Founded in 1922, the Perrysburg High School student newspaper known affectionately as The Somethin’ is printing its last edition today. It’s not because of financial reasons or educational budget cuts. They’re shutting down my beloved high school newspaper because of the students and their lack of interest.
According to an article in the Toledo Blade, “There just wasn’t enough student interest to warrant the cost. Students now choose other activities and steer away from courses that put an emphasis on intensive writing or reading.” I’ll give you a second to reread that last sentence and contemplate the ramifications.
I’ll give you another second, just in case you’re one of the millions who don’t read and have trouble stringing words together to formulate a sentence in order to extrapolate meaning—because that’s certainly the direction in which we’re headed, according to this atrocious travesty that has befallen Perrysburg’s education system.
I graduated from Perrysburg High School in 2000. I was a member of The Somethin’ staff my junior year and Story Editor my senior year. I had a nice, fancy pile of clippings to submit to prospective colleges, and thanks to my experience, I was admitted to journalism programs at New York University, University of Michigan, and the EW Scripps School of Journalism at Ohio University—widely considered one of the best in the country. Would I have been admitted to any of these schools without clippings? No. Would I have ended up as a professional writer without The Somethin’? No. Unequivocally, no.
The Somethin’ classroom was a place where I could hone my craft while surrounded by other journalism students who gave me feedback and helped me develop as a reporter and as a person. It was the place where I learned to be ambitious and “get the story.” Sitting in that classroom … editing the newspaper on my lunch hour … passing out editions on publication day: those memories are the memories I have kept and will keep for the rest of my life, because they indicate the beginning of what would eventually be my career.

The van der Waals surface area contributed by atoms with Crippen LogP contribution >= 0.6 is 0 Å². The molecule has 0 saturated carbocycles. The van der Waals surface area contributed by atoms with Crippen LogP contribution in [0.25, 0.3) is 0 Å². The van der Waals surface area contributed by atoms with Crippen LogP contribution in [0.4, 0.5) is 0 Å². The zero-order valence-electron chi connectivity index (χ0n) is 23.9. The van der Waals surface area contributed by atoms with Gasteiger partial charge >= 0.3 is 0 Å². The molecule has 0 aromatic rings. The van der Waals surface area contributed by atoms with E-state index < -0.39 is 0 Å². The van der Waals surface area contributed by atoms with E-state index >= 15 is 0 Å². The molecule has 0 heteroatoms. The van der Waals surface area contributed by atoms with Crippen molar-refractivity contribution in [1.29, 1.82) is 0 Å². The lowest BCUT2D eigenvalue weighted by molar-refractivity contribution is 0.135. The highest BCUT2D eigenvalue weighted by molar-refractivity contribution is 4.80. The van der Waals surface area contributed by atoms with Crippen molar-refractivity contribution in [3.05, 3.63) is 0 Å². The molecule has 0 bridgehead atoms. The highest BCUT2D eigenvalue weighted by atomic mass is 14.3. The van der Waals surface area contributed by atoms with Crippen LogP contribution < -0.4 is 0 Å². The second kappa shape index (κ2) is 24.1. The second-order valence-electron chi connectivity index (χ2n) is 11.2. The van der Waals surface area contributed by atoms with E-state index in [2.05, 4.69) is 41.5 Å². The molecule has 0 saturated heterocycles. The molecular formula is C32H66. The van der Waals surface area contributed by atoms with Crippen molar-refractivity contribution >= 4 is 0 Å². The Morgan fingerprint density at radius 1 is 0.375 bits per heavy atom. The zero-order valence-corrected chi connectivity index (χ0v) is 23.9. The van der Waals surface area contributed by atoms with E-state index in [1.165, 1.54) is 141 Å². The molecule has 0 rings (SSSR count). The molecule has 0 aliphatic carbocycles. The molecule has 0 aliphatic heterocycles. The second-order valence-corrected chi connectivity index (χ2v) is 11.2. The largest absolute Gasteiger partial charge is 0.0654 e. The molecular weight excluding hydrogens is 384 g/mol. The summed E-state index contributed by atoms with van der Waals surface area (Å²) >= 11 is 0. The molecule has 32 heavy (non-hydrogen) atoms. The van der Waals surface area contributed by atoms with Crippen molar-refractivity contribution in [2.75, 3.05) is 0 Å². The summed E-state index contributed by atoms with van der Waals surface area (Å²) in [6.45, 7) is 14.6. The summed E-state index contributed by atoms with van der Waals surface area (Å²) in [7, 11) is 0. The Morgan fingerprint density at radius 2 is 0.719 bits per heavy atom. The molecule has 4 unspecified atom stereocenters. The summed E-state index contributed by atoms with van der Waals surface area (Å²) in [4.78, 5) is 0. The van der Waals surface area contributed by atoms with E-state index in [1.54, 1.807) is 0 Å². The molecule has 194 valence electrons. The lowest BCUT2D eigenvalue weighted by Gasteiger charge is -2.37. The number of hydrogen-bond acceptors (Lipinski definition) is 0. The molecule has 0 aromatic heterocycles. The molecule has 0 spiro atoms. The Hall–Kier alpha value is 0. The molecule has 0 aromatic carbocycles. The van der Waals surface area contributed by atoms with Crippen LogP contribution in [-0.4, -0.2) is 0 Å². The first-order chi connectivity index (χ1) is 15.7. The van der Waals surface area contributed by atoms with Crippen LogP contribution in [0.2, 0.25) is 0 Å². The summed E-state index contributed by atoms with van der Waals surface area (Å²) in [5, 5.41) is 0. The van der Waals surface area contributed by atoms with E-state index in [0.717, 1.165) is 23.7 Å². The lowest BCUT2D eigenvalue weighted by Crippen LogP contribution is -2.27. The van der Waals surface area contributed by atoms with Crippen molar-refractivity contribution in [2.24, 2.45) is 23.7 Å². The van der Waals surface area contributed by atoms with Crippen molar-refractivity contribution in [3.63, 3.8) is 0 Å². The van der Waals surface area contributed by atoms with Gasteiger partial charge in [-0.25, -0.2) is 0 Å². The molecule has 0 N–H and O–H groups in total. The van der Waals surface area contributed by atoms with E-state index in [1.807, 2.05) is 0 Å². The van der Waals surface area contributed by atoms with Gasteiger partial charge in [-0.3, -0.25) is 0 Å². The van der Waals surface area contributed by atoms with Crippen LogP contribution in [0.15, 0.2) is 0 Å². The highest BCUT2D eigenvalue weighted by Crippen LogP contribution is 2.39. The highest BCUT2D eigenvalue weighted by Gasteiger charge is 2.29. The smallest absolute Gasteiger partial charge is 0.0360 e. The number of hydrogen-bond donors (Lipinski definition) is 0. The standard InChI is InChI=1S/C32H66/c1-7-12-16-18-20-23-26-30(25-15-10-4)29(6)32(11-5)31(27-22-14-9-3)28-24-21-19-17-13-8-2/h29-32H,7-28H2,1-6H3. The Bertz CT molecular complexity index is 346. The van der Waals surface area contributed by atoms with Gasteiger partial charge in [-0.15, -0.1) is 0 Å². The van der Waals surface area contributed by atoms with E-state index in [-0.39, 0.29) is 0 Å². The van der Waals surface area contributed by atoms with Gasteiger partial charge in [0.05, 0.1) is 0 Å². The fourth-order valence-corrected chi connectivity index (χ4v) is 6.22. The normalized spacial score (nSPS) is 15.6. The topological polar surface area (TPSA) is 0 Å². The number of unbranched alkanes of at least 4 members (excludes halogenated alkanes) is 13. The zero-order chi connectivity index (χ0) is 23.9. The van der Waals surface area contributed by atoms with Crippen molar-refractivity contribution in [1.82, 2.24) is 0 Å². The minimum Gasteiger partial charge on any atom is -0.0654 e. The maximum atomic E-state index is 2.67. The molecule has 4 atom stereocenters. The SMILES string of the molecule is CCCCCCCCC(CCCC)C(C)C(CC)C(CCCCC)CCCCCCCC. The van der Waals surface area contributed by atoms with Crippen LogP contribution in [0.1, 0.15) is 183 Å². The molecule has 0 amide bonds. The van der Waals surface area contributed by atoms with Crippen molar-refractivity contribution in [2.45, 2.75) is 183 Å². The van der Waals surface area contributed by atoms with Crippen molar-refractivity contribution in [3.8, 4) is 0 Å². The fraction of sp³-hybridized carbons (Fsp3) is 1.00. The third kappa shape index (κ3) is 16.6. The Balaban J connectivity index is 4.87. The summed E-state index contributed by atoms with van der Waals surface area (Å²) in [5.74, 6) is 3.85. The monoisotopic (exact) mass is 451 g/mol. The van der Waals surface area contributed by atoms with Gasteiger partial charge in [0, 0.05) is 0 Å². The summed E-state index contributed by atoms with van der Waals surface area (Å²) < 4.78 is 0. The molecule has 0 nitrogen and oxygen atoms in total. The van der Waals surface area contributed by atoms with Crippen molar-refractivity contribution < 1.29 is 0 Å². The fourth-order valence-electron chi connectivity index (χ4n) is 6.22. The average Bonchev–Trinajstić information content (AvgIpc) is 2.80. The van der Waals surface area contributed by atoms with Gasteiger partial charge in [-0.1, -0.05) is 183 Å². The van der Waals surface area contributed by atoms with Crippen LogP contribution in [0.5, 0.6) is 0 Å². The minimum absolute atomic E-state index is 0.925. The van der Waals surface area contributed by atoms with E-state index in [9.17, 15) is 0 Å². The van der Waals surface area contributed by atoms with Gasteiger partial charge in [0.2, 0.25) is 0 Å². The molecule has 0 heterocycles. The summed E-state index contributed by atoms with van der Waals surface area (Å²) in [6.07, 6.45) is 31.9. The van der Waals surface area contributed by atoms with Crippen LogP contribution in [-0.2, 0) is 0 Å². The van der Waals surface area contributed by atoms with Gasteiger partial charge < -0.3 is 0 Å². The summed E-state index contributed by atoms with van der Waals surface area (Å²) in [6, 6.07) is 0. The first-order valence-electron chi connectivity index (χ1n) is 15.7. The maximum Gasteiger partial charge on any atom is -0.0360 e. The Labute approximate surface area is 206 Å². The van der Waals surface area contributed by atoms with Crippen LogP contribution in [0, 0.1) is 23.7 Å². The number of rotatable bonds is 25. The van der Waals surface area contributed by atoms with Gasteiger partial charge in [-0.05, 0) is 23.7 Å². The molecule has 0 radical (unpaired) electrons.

I don’t see schools getting rid of math classes. They’re not tossing science out the window because students aren’t interested. Sure, English classes are still hanging on. I’m happy to hear kids still have to read books and write papers. Oh, but then, back to the Blade article: “Putting out a student paper is hard work, and the paper’s editors said their peers seem to have little affinity toward the written word. Mr. Fry [journalism teacher] has trouble getting students in the British literature classes he also teaches to read the classics.”
My fear is that someday English classes will go the way of The Somethin,’ too, because in the opinion of some students, reading books and writing academic papers has no application in real life. It’s nice to spend time with your nose in a book, but reading doesn’t pay the bills. It’s nice to be able to write grammatically correct sentences, but now that phrases like “Cll u l8r” are all the rage, who cares about the proper use of a semi-colon? Will teachers someday allow student interest to warrant all education decisions? Let’s hope not.
I am sick to hear of the final edition of the Perrysburg High School Somethin.’ I think about my Grandpa Schwind and my mom, both of whom also attended PHS and both of whom also received copies of the school newspaper every month. Just like tearing down the old half of the junior high, my hometown is relinquishing another piece of history to the abyss of irrelevance. I once viewed Perrysburg schools as a beacon of hope in a country filled with ignorance. I’m disappointed to say we’re just like everybody else.